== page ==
Hi Keith. My husband is on a wait and watch MDS. I hope this finds you feeling well. I am responding to your post because I handled my own appeal on disability denial. Although my disease is Multiple Sclerosis, I may be able to give you a few suggestions. After receiving my denial, I was fortunate to be assigned to a friendly SSD caseworker. She strongly encouraged me to release and provide as many medical records as possible. I went back and re-reviewed the records I myself selected to include in my initial application and decided to authorize SSD via electronically to obtain any and all records. I made sure I provided all the names of my doctors and contact information. While the caseworkers are not really permitted to say one way or the other, she more or less told me that medical records/documents are so crucial in substantiating your claim. I actually called three of my doctors at HOPKINS and requested they send my clinical notes, etc., directly to my caseworker via facsimile. I was blessed to hear back within 60 days that my appeal was granted. I am not sure where MDS is on their list of recognized and accepted disabilities, but you can always contact an attorney for help. The downside to that is paying a portion of your award should you prevail. If your appeal is denied, you still have one more opportunity to appeal but it would involve a hearing before an administrative law judge. I cannot remember whether you would have to have counsel at this phase. Hope this helps.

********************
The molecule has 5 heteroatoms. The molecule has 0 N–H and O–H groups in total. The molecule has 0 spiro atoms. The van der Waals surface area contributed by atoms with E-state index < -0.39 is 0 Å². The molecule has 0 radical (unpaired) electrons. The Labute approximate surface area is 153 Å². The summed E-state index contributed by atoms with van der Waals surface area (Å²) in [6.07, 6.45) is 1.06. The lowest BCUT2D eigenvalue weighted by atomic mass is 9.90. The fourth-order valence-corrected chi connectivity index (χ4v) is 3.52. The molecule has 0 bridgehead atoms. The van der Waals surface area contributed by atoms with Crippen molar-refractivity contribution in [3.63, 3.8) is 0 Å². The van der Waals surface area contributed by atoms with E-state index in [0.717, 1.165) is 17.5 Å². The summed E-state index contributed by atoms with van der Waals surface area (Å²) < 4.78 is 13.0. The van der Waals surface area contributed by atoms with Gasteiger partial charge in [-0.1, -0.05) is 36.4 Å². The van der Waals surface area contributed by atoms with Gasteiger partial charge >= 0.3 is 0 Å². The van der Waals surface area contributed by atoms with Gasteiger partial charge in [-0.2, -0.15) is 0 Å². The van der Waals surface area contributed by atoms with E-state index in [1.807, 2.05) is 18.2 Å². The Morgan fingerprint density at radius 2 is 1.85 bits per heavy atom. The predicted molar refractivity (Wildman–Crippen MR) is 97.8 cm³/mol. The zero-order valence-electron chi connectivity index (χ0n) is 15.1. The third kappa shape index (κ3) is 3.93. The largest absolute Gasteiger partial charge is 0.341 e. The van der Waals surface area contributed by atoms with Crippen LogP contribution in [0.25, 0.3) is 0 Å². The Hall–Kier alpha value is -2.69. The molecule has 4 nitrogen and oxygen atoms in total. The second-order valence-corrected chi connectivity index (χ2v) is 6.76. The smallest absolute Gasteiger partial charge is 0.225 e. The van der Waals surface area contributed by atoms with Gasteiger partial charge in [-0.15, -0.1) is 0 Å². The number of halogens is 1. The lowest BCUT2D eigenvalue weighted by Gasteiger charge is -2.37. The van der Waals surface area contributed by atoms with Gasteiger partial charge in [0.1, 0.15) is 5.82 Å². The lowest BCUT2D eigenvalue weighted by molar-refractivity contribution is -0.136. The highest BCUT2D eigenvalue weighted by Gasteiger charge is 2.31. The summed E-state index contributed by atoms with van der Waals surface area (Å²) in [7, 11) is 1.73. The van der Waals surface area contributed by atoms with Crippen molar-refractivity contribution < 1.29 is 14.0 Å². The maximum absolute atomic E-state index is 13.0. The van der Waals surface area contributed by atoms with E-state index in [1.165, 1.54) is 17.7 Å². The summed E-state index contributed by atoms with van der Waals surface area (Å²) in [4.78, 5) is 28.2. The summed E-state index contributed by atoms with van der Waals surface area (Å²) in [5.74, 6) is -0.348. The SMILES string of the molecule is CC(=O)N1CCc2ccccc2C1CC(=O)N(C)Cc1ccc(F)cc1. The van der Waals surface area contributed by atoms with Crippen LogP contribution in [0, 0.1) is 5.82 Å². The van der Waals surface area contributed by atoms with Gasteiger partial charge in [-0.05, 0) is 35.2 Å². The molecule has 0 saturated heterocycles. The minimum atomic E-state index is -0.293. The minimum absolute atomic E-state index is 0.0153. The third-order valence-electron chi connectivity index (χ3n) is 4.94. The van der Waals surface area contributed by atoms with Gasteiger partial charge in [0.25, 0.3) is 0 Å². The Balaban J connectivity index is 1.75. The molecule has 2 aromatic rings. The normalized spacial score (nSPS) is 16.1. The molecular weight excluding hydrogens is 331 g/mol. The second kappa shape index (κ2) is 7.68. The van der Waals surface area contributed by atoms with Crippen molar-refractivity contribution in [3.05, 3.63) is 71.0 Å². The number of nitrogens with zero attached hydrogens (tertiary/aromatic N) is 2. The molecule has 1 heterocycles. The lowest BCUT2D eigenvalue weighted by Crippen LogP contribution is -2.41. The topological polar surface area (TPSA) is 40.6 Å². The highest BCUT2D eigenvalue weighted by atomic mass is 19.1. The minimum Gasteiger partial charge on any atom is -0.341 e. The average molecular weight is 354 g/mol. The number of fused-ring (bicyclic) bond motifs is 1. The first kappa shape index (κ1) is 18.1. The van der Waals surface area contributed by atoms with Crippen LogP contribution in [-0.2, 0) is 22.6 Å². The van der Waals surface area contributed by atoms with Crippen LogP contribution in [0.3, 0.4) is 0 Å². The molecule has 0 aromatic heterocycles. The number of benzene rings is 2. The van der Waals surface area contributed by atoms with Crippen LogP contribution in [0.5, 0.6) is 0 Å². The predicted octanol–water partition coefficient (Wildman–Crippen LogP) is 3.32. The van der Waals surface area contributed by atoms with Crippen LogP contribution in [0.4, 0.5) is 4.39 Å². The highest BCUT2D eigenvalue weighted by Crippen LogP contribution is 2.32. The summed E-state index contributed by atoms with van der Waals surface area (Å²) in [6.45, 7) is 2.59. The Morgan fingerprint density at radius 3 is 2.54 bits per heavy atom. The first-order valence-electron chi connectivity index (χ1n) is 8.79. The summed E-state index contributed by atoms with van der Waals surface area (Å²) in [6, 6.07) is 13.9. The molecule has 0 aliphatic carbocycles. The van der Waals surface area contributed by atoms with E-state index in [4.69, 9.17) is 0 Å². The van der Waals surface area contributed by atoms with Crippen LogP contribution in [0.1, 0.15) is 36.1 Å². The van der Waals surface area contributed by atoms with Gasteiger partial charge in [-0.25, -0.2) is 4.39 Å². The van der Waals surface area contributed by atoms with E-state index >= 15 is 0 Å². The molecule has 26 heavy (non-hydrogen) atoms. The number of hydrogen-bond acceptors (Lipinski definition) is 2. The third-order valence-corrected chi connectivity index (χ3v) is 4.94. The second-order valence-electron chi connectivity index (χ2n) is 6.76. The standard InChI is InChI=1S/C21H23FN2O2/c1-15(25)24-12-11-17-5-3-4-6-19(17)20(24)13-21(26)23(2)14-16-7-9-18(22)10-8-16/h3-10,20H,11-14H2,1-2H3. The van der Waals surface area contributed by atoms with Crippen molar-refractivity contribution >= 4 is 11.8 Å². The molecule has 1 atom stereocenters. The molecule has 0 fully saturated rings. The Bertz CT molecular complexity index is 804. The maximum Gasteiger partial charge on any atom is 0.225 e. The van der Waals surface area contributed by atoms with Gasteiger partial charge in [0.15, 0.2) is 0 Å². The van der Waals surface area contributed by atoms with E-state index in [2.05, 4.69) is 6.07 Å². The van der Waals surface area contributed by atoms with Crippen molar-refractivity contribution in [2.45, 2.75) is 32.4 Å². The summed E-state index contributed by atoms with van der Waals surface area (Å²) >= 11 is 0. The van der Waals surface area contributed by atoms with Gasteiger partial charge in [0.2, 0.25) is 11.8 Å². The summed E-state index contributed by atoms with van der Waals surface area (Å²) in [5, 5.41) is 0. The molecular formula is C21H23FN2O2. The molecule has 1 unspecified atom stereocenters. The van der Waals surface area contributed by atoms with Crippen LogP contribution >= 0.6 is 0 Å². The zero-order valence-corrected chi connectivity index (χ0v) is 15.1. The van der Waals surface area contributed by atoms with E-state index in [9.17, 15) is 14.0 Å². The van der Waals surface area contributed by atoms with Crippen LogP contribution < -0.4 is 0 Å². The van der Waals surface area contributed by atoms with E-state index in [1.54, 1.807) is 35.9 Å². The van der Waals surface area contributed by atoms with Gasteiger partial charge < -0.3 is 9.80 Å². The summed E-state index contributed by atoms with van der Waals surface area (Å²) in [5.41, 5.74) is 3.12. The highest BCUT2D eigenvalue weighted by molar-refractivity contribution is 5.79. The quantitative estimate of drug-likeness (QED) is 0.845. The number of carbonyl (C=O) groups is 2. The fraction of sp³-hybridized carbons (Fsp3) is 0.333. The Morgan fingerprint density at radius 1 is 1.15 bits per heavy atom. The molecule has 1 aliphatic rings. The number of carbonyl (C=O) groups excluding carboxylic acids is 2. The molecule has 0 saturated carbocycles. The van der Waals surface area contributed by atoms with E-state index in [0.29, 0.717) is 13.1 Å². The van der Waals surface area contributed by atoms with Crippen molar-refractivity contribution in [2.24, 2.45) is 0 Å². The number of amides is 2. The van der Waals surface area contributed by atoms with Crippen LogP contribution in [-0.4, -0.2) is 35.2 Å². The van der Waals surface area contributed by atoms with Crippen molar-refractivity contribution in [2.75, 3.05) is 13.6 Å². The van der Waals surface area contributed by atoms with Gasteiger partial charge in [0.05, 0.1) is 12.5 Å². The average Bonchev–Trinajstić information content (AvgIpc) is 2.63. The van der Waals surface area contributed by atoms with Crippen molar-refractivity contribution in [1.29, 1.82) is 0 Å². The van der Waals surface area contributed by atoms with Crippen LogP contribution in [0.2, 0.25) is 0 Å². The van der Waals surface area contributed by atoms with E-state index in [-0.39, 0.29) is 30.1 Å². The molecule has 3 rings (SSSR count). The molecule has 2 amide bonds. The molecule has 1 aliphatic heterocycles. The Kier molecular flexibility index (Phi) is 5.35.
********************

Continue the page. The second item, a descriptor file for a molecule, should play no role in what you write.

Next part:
Hi Donna. Looks my husband is similar to you in this journey. They are not able to identify origin of anemia after running all the obvious tests, including organs. He has always been anemic, mildly, but now it appears his WBC is a bit below the lowest normal. We go next week for 2nd round of blood tests before meeting with his hematologist/oncologist on the 17th. His doctor said that should his counts dip lower they may want to do another BMB. Our plan is to go to a care for excellence at Johns Hopkins for a solid 1st opinion. He is a pharmacist and works long hours. On his days off, he is so tired and really paces himself. He is only 61. I have noticed a huge change in energy levels over the last two years. Pre-MDS was discussed. I am going to inquire about the genetic testing as it was not clear whether this was included in the cytogenics testing. Hope you are well.